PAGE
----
Another day another gaggle of idiots demanding that the world be run in their image. This time it's Christian Aid and the usual fellow travellers launching a campaign called "If".

Their basic observation, that's there's enough food that pops out of the fields of the earth to feed us all, is entirely true. Further, that despite this enough food there are those who go hungry, to the point of malnutition and starvation is also true. Thus it is also clearly true that it is desirable than we do something about this.

Excellent, but something must be done does not mean that this is the something that we must do. Their something(s) are that we should collect more tax, spend more in aid, bash the corporations and well, you've heard the list often enough, you can complete it.

Other than the obviously sensible idea that we should stop putting food into cars this is, I'm afraid, just the usual wibble. And what makes it so extremely annoying is that we've had a couple of reports recently telling us what actually does need to be done. Just last week it was IMechE and some months back Oxfam I think it was. They noted that food waste in this world divides into two. There's us people in the rich world who find food so convenient and cheap that we don't even bother to grind up the potato peels into nourishing gruel. Quite the shame on our society. In the poor parts of the world that's not the problem at all: anything not actually rancid that makes it into a poor household is going to get eaten.

There the problem is that up to 50% of the food rots or is envirmined between the field and the consumer. Our food waste could be solved by a good recipe for turnip scrapings. The poors' food problem could be solved by....well, by what? Well, by the same darn system that makes food so cheap for us. The commodity suppliers that do the trucking of food around, run the grain elevators, store the potatoes. The food commodity markets that allow the risks to be spread from farmers and consumers to speculators. The supermarkets and the industrial processing companies that extract every possible calorie and then present it to us in rat and roach free surroundings.

In short, what the poor world needs is a food industry as we have a food industry. One that gets the crops from the fields to where mothers can prepare it for their children without it rotting or being eaten by animals and bugs along the way.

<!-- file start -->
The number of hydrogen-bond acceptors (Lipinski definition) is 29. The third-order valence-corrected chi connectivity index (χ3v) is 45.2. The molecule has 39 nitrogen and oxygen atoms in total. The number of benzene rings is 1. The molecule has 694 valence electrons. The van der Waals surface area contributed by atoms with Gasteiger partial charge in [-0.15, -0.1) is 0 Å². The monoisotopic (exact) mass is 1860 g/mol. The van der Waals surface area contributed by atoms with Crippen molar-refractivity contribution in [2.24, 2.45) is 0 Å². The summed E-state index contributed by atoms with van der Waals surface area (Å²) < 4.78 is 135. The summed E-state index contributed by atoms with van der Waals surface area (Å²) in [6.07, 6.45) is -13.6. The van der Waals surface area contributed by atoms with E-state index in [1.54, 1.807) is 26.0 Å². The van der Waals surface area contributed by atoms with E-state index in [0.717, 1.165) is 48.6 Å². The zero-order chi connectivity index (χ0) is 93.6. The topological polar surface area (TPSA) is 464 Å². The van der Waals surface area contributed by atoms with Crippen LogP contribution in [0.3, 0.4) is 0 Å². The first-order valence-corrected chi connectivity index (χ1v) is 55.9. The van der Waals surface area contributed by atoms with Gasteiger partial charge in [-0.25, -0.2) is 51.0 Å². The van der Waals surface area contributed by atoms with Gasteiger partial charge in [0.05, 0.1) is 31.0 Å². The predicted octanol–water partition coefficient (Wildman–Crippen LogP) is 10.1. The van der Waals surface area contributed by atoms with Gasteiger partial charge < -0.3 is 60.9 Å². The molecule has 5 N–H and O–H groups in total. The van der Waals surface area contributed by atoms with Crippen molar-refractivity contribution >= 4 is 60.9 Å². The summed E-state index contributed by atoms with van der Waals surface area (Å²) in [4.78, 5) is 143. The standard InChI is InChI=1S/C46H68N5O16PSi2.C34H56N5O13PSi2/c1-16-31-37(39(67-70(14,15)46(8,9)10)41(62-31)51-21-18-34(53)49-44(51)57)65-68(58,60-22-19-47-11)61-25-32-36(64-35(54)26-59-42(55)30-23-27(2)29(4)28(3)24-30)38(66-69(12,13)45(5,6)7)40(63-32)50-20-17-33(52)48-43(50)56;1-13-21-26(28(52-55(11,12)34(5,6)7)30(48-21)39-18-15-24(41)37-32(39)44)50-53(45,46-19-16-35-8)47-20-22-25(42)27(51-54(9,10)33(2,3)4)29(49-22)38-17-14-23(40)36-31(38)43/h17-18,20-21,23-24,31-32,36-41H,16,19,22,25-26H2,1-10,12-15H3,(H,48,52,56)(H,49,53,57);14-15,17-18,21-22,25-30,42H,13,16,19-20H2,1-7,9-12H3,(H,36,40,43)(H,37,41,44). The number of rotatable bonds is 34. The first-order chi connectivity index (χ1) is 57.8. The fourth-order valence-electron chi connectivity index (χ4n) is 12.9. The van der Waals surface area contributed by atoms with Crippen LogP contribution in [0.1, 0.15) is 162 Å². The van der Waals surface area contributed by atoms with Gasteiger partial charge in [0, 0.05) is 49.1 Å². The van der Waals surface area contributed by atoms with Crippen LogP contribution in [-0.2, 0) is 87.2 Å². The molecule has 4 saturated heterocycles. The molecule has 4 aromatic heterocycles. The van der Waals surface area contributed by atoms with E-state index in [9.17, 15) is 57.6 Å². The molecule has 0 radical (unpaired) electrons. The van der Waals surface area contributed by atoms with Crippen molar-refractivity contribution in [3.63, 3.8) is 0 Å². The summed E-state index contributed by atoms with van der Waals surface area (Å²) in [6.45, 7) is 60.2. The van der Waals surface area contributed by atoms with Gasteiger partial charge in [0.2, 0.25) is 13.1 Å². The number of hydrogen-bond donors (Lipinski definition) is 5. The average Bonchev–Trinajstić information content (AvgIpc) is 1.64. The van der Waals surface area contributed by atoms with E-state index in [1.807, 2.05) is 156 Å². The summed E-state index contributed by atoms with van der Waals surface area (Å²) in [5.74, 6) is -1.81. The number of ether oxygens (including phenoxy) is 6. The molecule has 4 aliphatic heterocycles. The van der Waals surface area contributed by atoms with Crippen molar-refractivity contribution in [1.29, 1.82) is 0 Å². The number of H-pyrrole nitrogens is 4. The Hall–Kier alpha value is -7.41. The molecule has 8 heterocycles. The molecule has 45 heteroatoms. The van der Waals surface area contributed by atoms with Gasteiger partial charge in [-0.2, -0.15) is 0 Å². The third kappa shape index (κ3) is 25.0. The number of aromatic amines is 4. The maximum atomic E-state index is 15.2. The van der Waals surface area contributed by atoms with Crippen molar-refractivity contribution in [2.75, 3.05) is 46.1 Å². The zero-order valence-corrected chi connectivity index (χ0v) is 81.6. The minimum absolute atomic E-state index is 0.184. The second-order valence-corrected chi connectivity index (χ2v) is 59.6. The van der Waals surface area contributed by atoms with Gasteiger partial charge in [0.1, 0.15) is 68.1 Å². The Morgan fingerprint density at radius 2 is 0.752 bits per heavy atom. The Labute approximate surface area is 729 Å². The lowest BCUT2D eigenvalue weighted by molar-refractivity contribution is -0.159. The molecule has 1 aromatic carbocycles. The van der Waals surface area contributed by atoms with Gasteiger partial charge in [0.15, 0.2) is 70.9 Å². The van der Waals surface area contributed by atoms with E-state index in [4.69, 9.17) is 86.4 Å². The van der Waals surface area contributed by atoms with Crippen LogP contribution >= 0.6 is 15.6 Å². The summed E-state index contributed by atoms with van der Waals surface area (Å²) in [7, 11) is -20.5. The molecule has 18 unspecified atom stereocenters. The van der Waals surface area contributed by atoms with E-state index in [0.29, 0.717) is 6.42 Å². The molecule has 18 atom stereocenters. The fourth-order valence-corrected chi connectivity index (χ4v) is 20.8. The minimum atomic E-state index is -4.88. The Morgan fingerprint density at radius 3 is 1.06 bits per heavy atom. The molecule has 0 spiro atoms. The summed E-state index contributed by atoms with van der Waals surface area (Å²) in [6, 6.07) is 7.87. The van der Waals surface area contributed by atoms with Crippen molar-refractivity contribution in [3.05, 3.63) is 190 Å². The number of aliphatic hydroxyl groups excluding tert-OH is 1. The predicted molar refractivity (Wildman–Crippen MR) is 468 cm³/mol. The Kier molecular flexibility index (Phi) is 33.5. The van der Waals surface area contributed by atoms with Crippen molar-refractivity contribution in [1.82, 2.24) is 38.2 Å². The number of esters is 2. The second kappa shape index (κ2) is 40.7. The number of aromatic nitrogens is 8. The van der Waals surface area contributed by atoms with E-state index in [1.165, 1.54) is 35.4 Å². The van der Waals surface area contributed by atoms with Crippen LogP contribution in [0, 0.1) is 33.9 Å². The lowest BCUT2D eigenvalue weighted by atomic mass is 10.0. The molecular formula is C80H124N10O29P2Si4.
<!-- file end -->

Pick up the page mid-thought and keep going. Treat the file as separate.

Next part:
So do they suggest that this is what should be done? The people who know how to solve the problem should be offered access to go and solve the problem? Do they heck:

If we force governments and big corporations to be honest and open about their actions that stop people getting enough food. Transparency and accountability are vital in the global food system. Decisions that can affect millions of people are made behind closed doors, without the participation of those affected. Corporates and governments must be more transparent about their affairs so that citizens can hold to account powerful players in the food system.

It's not that biig corporations aren't transparent. It's that big corporations who know how to do these things aren't there. Often aren't allowed to be there (as in India).

I'm all for solving problems like aiding the poor in gaining access to food. But I really do wish these campaigners would just bother to read what others have been trying to tell them on these very subjects.

After all, we are continually told that it's industrial agriculture and supermarkets that are making us all fat. And isn't that what we're trying to achieve? That the poor also gain an opportunity to get fat? So why aren't we recommending industrial agriculture and supermarkets as the solution?

I assume politics has something to do with this stupidity.